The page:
The Contemplative Companion for Friday, September 15, 2017

Satanding by the cross of Jesus were his mother
and his mother’s sister, Mary the wife of Clopas,
and Mary Magdalene.
When Jesus saw his mother and the disciple there whom he loved
he said to his mother, “Woman, behold, your son.”
Then he said to the disciple,
“Behold, your mother.”
And from that hour the disciple took her into his home.  – John 19.25 – 27

Recently, I visited St. James Cathedral in downtown Seattle for Sunday morning Mass. I was drawn to the Mary chapel in a nook on the northeast portico of the cathedral. I sat as close as I could to the entrance, so I could look in the chapel during Mass. This is what I saw:Mary chapel St. James Seattle 20170827_090603

The ceiling was at least forty feet high, painted midnight blue, and punctured with holes in the pattern of two star constellations – Virgo and Ursa Major – holes that let the golden light through.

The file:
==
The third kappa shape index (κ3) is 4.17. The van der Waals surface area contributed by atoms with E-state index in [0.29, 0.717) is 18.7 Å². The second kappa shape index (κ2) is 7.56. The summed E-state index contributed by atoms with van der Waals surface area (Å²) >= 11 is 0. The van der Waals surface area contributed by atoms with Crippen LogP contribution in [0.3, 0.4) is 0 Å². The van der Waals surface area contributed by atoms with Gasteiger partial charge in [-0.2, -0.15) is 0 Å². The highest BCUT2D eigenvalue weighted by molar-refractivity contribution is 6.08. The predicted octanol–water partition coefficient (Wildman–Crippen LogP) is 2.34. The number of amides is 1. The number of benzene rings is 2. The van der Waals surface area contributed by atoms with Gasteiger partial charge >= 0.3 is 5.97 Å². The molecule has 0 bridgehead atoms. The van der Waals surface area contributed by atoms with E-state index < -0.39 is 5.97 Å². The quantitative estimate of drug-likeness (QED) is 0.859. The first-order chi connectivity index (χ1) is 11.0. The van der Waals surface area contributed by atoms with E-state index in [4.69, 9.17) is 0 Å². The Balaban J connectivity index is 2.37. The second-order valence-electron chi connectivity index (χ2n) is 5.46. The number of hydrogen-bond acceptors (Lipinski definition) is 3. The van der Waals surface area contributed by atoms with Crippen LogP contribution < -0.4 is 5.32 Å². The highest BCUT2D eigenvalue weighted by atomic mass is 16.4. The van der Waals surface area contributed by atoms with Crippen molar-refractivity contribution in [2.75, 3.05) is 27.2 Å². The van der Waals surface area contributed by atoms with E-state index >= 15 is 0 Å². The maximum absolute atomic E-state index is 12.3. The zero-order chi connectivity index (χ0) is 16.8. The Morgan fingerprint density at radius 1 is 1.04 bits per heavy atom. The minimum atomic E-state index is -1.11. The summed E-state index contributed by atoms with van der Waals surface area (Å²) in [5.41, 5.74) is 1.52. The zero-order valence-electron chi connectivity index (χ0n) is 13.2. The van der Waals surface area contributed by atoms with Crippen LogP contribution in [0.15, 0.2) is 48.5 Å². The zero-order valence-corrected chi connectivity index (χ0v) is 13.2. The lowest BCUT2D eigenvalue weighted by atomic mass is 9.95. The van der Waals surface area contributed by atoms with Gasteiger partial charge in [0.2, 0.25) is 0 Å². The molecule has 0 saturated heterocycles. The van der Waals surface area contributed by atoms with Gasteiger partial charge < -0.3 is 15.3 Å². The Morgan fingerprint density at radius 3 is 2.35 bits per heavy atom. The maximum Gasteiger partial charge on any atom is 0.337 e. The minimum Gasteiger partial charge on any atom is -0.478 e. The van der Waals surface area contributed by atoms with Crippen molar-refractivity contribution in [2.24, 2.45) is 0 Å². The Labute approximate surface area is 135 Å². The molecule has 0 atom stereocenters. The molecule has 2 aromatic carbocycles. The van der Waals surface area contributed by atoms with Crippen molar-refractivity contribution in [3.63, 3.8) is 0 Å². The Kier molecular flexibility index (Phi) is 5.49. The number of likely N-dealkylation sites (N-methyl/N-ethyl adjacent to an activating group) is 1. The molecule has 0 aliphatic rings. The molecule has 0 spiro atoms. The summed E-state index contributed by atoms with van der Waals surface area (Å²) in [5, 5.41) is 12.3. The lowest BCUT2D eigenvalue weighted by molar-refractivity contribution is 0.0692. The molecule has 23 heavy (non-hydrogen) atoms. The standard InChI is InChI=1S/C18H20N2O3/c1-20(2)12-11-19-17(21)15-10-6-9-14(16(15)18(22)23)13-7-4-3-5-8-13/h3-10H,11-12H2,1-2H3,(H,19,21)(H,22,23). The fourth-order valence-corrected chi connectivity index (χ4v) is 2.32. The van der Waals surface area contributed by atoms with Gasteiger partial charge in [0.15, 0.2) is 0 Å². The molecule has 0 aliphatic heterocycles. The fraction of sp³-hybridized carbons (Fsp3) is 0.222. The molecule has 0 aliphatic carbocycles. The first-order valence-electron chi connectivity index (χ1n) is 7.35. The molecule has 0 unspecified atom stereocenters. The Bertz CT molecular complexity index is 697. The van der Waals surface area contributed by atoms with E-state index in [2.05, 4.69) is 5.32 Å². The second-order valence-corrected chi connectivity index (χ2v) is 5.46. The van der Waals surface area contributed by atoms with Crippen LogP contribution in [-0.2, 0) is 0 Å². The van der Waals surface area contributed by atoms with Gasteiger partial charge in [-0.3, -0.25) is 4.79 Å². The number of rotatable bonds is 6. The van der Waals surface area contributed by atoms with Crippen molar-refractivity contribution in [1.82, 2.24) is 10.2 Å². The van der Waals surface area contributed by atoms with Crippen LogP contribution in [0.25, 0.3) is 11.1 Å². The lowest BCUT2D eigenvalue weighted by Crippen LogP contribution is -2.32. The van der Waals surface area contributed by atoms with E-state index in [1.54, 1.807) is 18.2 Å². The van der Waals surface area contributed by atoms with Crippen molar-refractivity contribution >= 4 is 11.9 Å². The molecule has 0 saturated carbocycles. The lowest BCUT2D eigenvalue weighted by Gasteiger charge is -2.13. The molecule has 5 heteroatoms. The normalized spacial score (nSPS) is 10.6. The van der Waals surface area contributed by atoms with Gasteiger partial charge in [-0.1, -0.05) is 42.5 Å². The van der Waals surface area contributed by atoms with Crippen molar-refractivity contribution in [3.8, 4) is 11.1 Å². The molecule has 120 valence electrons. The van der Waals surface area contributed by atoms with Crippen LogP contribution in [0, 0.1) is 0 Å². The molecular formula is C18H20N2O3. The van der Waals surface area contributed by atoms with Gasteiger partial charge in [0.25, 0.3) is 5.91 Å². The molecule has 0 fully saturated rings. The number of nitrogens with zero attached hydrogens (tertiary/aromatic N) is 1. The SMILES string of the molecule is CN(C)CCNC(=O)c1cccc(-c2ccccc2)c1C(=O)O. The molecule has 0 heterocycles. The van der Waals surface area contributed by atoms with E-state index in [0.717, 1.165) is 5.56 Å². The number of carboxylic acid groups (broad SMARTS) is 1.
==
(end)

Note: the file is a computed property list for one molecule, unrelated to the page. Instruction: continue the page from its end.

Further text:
The candles were long, golden beeswax tapers, inserted into thin bronze holders, attached to the walls, and rising to at least eight feet off the floor. The sensation of standing amidst the burning lights was literately radiant. After service, I entered into the chapel and knelt at the Mary statue, and lit a candle for my sister, a young mother of two daughters. My sister is also experiencing great suffering and sorrow in life right now.  And also for all those suffering in the wake of hurricane Harvey and Irma.

Today’s lectionary reading inspires me to keep joining the Beloved Disciple John in “taking Mary into my home.” I have done this in my physical home in my meditation room. There, I have an icon of the Mother and underneath the icon, a candle, which I light when I offer remembrances for others.

My heart is also a type of home into which I take Mary. Mary represents the personal care and love of God for humankind – and our earth. These practices are not something I can explain. They are devotional in nature – and as such fall in the category of love, which has an experiential logic and poetry of its own.



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